A GOOD LOOK AT EVIL takes a view of good as the working out of one’s own life story, and a contrasting view of evil as the deliberate thwarting of that work, whether in oneself or in another.
The sorts of worked-out life stories advocated here are not to be thought of as fictions. Ideally, they exhibit a serious commitment to practical reason. However, in Chapter One, the rationality of what we call here an ideal story is distinguished not only from fiction but also from the sort of rationality that is just shrewd economy in the choice of means to get to goals that are fixed incorrigibly. Nor does this book recommend a mere thoroughgoing pragmatism, where means and ends correct each other endlessly in the problem-solving style of John Dewey. This is boring pragmatism, where the bear goes over the mountain, sees another mountain, goes over that mountain and so on and on.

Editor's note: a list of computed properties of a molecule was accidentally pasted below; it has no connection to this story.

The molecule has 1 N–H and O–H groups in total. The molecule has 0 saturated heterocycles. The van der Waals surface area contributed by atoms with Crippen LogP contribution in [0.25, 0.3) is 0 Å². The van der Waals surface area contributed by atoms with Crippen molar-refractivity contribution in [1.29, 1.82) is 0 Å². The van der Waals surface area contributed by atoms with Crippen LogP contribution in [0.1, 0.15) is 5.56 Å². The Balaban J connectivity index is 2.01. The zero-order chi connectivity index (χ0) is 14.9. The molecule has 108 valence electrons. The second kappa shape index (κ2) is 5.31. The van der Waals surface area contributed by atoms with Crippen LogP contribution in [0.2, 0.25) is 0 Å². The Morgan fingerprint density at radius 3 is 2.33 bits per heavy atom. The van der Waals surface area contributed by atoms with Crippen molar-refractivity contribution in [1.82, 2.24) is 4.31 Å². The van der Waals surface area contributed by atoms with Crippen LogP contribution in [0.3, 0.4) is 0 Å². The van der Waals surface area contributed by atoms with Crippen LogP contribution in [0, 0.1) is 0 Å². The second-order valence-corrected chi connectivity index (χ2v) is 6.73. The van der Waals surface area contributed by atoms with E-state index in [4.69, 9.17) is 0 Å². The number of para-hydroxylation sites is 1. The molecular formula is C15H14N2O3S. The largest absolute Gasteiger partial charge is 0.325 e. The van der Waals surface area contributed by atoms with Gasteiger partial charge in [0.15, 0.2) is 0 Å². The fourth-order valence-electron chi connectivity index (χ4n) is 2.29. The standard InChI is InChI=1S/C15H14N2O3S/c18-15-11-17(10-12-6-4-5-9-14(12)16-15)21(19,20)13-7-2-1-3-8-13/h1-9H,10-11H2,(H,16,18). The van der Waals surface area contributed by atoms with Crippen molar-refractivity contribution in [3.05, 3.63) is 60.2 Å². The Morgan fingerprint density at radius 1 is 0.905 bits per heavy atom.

Life is more interesting than that. There is a picture one is working out of what one has been all about, oneself. This story is the story of someone, whose self-interpretations remain the central effort of it. The question of personal identity, whether there is such a thing, or whether it is just the shakeout of genetic accident and social conventions, is the question in the background of the definitions of good and evil we give here. Personal identity is found in the acts of living and defending one’s story. Evil is first encountered as a deliberate and knowing threat to personal identity.